In 1933 a young college student by the name of Ralph Wiley was working his part time job at Dow Chemical cleaning beakers used in a failed experiment to create newer and better dry cleaning chemicals. Unfortunately for Ralph, who was most likely hoping he'd be able to knock off early to try and score with some hot blonde, one of the beakers stubbornly refused to come clean. Now while most part-time workers would most likely eventually just give up and throw the beaker out, after all hot blondes were waiting, Ralph was a different sort of fella. Instead he took the beaker to his bosses and laid out all the ways that such a substance might be useful. Though the stuff was green, greasy, and stank to high heaven, the boss men agreed and before you could say Bob's your uncle they gave Ralph a full time job. That gunk in the beaker turned out to be a new type of plastic called polyvinylidene chloride (PVDC), which the whizzes down at the marketing department branded under the name Saran, which was a combination of the boss man's cat's and dog's names, Sarah and Ann.
It took Ralph nearly three years to figure out how to take Saran from its humble beaker ruining beginnings and turn it into a product that was actually useful. First developed as a spray, Saran was sold to the military, because almost all great products have their start in military applications, where it was used as a coating for fighter jets to protect them from salty sea spray and as a mesh insole for combat boots. Soon after that it was picked up by the car industry to coat automobile upholstery to help make it more stain proof.
However, the wonderful new invention didn't finally find its true calling until the the late 1940's when Ralph finally managed to create the same product without the shitty green color and terrible odor. In 1949 he used this new formulation to create the famous clingy plastic wrap known as Saran Wrap that for so long kept all of our leftovers fresh. Now at the time there were many other plastic wraps on the market, but Saran Wrap, thanks to the formulation of PVDC, had a couple distinct advantages. One was the fact that it would stick to practically anything, but more importantly, it was also less permeable, meaning it let in less oxygen, therefore cutting down on food rot, and let out less food odor, meaning that saving some French Onion soup wouldn't stink up your entire refrigerator. The new product proved immensely popular, and it wasn't long before it could be found in every household in America.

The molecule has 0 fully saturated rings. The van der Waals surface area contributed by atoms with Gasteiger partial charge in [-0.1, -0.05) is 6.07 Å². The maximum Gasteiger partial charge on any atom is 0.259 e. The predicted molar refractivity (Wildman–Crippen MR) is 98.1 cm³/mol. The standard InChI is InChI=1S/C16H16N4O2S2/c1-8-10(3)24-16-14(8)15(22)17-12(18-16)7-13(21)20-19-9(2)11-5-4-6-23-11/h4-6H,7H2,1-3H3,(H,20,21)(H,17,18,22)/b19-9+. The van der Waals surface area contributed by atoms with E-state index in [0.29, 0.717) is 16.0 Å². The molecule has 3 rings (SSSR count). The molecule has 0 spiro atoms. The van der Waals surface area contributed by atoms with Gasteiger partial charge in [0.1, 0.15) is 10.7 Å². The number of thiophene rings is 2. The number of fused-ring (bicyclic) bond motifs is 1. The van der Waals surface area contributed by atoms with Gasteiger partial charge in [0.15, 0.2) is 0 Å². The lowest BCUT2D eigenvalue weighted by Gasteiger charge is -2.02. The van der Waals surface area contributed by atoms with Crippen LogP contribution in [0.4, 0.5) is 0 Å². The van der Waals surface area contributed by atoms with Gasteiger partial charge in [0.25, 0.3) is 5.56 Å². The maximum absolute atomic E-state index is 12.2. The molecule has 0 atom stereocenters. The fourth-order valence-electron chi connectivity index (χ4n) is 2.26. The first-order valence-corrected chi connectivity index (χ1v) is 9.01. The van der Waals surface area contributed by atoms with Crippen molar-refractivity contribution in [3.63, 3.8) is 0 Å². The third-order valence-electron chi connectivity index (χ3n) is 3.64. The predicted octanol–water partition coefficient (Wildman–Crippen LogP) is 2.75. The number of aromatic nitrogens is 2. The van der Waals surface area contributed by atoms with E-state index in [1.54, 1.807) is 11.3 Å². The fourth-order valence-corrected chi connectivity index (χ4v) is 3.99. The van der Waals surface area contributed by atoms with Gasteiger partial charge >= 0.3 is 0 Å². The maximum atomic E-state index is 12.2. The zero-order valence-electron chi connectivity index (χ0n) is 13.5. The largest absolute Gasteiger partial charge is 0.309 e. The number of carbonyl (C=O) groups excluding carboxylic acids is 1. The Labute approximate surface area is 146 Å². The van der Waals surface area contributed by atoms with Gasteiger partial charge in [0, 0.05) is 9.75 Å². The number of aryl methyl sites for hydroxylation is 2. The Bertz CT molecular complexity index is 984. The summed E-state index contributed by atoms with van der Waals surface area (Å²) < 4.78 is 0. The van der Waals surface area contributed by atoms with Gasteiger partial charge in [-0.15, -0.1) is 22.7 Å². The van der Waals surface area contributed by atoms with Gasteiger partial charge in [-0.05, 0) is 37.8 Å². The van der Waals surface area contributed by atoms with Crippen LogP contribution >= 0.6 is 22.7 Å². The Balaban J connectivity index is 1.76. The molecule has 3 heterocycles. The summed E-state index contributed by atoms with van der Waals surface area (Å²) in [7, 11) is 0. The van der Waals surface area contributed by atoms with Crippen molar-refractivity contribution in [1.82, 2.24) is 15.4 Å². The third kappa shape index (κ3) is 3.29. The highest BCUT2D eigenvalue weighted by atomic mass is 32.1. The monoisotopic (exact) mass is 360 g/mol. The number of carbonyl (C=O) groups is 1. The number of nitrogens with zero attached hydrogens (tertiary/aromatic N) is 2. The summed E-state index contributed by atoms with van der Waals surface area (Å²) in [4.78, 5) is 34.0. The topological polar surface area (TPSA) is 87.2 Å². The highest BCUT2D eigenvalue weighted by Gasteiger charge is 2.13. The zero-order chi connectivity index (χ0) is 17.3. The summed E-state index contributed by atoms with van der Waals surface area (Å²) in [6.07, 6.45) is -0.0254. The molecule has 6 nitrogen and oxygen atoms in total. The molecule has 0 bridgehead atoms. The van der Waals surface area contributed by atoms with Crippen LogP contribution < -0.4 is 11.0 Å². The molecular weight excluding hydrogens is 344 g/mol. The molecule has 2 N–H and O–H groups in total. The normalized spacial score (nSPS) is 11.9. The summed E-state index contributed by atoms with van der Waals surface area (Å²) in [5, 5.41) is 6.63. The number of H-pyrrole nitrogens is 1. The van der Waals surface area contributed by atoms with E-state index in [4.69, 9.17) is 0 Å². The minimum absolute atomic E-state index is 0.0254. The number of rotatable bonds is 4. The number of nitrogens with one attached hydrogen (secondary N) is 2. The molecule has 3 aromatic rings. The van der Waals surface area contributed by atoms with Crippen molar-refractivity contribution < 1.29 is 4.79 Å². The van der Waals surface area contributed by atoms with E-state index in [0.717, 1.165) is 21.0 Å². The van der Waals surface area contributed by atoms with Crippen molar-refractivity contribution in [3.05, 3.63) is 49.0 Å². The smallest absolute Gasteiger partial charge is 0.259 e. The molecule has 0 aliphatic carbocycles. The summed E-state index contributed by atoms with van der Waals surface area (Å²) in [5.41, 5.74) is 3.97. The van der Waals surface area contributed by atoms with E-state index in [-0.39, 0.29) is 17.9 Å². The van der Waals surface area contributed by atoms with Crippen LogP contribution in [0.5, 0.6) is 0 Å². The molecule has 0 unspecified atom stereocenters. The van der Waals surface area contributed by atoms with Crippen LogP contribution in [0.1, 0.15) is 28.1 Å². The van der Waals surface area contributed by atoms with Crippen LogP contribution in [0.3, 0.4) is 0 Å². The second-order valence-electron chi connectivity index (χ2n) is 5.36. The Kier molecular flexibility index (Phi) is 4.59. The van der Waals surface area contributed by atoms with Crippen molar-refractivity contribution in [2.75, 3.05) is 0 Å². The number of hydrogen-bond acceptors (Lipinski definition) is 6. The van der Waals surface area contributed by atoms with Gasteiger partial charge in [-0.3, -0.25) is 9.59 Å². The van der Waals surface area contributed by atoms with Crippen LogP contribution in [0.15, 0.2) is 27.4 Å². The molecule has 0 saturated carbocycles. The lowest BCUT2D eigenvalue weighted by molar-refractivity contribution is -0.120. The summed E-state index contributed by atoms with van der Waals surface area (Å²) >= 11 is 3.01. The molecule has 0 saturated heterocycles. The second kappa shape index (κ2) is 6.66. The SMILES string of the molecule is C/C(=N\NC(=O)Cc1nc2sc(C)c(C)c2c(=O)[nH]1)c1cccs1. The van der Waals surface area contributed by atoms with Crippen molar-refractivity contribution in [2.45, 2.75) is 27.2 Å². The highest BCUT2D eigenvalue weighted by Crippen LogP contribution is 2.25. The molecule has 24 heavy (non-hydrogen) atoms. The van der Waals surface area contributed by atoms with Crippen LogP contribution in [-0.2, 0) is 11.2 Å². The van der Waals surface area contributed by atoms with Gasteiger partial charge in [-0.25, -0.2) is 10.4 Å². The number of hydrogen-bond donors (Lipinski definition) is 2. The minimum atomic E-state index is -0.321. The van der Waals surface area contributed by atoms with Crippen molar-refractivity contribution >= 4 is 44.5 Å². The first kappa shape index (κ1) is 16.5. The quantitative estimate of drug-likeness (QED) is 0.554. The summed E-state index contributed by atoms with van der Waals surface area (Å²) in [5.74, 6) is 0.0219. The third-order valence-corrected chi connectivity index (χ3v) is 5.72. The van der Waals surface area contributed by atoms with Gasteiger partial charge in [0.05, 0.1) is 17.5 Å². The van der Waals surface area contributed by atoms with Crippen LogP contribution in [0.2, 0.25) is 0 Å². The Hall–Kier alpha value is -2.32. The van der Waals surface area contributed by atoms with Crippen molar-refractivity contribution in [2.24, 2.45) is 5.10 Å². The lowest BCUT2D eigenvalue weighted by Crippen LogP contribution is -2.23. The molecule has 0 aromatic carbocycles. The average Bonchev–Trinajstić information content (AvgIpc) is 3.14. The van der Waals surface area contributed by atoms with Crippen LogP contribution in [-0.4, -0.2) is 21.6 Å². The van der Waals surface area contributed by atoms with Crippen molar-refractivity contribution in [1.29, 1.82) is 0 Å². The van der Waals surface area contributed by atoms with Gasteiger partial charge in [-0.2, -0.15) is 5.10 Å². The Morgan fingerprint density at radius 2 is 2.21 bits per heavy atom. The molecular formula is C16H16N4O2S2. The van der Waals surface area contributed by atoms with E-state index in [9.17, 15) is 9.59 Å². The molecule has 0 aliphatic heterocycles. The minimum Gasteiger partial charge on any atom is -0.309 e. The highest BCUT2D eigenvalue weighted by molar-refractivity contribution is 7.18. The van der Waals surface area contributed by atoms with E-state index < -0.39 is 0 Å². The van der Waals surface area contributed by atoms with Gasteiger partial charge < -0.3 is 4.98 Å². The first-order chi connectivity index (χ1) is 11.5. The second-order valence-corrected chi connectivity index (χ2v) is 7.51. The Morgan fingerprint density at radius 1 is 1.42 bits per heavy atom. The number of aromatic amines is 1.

Now right here is where the story could probably end, but that's not the end of the story. You see, Saran Wrap was invented at the height of what became known as the technocracy, a period in world history when it was widely believed that technology could be used to overcome every problem. It was a period of explosive discovery that lasted throughout the 1950's and 1960's where it seemed humankind would at last bend the chaos of the world to its will. Unfortunately, the world bit back with a vengeance, and it soon became apparent that many of the great advancements of the period had negative aspects when it came to the environment and health. Unfortunately, Saran Wrap fell into this category.
In 1998, Dow sold the right to manufacture Saran Wrap to the SC Johnson Company, the manufacturer of pretty much every household product you can think of. Unfortunately for SC Johnson, they quickly realized they had been sold a bit of a lemon when it came out that PVDC emitted a whole shit ton of toxic chemicals when it was burned or thrown away in landfills. Now usually in these types of stories this is the point where the company hires a bunch of marketing gurus and starts shredding memos to create plausible deniability. However, SC Johnson instead decided that yeah, releasing a shit ton of toxic chemicals just so people could keep their food fresh was kind of a dumb idea, and so abandoned the use of PVDC in favor of the less useful plastics used by their competitors which basically stick to nothing and are about as useful as leaving your leftovers uncovered in the fridge. Saran Wrap lost market share, SC Johnson lost money, and the world got to know that at least some corporations aren't just money grubbing bastards. Happy smiles and all, though I wouldn't feel too bad for SC Johnson. They also own Ziploc.